Day 3 in Bangkok
The Floating Market in Bangkok
Float along with the markets and haggle for deals. There are a few floating markets that remain in the city and just outside. The most famous of which is the Damnoen Saduak floating market 100 kilometers Southwest of Bangkok.
The narrow canals were originally built to help farmers bring their heavy produce to market, but now the market is predominately for tourist items and ready-to-eat food. A trip to the market is something special for the first trip to Bangkok.
The floating market gets very busy, with tour buses arriving around 9:30-10 a.m. and it’s best to go early in the morning. Tours of the market can be arranged all over the city for about $30pp.
Another add-on to most floating market tours is a short tour of the train market. This is more of a local market built around the train station and right on top of the train tracks.
Every day, vendors come to sell their produce and goods within inches of the train tracks and the tracks are still in service, and trains come through several times per hour.
It’s a must to see the train come through if you make it to the market. It’s amazing chaos. Located: Samut Songkram, 60 minutes outside of Bangkok and on the way to the floating market.
TIP: Hire a private car to bring you to the floating market and tie into the train market for a great day trip outside of Bangkok. More info on the train market in Bangkok.
Top-Notch Shopping: After your morning excursions outside the city, the afternoon can be spent taking advantage of some of the top-notch shopping located in central Bangkok. There is everything from high-end shops in malls like Siam Paragon (including a Rolls Royce dealership if you’re in the market), to bargain shopping at MBK and everything in between. We find ourselves at MBK to find unique, one-of-a-kind things you can’t find elsewhere.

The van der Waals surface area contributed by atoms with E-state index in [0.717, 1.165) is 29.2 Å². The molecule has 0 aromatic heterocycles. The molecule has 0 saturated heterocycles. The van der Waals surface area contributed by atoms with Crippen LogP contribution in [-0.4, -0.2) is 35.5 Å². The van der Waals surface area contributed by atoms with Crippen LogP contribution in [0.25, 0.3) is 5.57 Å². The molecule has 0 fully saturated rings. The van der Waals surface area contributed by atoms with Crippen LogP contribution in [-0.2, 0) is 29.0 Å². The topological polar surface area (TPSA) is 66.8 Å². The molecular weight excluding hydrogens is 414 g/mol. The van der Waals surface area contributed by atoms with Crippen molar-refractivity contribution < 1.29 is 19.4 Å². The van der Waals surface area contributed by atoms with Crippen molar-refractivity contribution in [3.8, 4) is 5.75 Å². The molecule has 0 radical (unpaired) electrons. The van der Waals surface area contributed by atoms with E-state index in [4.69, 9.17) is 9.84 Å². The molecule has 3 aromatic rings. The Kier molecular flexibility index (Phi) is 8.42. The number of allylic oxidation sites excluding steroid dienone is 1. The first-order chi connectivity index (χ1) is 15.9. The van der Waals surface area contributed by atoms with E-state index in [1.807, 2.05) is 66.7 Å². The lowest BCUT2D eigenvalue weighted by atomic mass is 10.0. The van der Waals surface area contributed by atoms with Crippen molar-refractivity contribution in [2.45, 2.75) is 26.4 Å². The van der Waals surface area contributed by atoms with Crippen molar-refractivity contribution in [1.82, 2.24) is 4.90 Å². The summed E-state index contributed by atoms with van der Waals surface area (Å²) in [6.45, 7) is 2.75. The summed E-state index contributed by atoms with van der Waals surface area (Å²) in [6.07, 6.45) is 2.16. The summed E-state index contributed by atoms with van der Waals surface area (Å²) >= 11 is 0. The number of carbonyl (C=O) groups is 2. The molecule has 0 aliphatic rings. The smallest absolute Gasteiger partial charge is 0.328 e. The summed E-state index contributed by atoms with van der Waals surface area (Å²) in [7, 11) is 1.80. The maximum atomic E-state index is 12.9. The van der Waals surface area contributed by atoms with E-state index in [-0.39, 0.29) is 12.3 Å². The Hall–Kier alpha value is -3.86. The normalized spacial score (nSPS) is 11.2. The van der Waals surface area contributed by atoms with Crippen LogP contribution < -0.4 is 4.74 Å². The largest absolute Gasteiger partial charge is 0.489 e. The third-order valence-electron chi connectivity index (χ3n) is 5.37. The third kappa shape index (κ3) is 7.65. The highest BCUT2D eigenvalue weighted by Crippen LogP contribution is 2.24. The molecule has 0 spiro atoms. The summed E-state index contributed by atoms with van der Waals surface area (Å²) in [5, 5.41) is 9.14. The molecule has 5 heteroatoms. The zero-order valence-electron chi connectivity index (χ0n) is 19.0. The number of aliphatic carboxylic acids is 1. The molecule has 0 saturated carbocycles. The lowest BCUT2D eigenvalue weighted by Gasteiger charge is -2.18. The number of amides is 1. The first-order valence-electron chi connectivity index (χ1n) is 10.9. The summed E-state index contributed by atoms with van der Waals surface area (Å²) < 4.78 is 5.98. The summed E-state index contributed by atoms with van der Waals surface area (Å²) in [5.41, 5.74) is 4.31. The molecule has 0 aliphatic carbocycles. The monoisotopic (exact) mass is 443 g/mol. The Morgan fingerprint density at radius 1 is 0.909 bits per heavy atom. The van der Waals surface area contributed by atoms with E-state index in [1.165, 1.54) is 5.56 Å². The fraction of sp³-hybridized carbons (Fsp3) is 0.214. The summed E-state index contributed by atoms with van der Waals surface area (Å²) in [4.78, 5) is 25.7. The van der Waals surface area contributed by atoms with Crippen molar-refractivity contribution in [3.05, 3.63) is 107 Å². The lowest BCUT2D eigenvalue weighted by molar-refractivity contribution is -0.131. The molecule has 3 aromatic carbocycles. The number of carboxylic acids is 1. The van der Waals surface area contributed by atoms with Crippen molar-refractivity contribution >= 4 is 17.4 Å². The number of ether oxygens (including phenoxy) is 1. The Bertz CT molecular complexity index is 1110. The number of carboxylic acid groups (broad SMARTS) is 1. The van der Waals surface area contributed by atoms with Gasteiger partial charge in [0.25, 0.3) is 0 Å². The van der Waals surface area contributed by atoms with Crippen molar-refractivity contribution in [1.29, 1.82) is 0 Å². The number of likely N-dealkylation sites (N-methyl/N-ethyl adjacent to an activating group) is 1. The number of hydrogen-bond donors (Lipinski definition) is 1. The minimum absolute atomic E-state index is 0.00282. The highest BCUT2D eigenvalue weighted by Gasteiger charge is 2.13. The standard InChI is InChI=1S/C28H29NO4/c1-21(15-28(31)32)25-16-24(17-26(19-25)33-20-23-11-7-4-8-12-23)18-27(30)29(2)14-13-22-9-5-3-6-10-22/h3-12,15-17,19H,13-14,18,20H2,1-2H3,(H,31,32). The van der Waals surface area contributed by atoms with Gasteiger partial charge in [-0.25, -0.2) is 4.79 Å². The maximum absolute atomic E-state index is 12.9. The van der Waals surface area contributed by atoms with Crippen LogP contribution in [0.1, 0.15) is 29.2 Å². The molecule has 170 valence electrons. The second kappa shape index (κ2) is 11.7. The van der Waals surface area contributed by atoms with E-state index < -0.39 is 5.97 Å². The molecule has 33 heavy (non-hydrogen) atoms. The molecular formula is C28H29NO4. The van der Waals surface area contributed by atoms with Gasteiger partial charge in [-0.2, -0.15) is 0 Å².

After a busy day in hot and sticky Bangkok, go back to the room to freshen up is in order before enjoying your last night in Bangkok.
Rooftop Sunset at a Bangkok Skybar
Finish your 3 days in Bangkok by watching the sun melt into the horizon from the top deck of one of Bangkok’s rooftop bars. Made famous by a scene in ‘The Hangover” movies, rooftop bars are very popular, and the famous one is pricey and hard to get into.
We prefer a more affordable one with just as good of a view called Red Sky. Located in the Centra Grand hotel attached to the Central World Mall on the 55th floor. Get there about an hour before sunset to ensure you get a good set facing westward to watch the sun go down.
Another selling point to Red Sky is their happy hour specials from 5-7 pm daily, buy 1 get 1 drinks. Still, on the high side for Bangkok, drinks are priced at 300-400 baht, which at happy hour are $5-6 per drink.
All rooftop bars have a dress code. For Red Sky, men have to wear pants & shoes NO shorts or sandals are allowed for men. Women, however, can wear whatever. We have visited Red Sky four times, and each time saw men wearing shorts & sandals, but I wouldn’t want to go all the way there to be turned away because I was out of the dress code. The better value is mixed drinks. For more information, see our guide to Sky Bars in Bangkok.
Bonus – Do you have a later flight the next day? Still want to see more of the city? For some interesting people-watching, head over to one of Bangkok’s Red light districts. The city’s most famous is the Patpong night market.
If you want the full experience, don’t go until after 10 p.m. (or even later). The party and the rest that goes on here don’t start until later. Be prepared to be invited to ping-pong shows, banana shows, and a bunch of other things you have never heard of.
Ladies will be wearing or holding numbers for reasons you can probably assume. There will be lots of explicit things for sale on the street carts (it’s probably not a place to take the kids). Map to Patpong
The Patpong night market is a little far from the main areas to stay, like the Sukhumvit hotel area, but there is a smaller version closer. Check out the street that has been coined ‘Soi Cowboy’, (Soi means small street in Thai).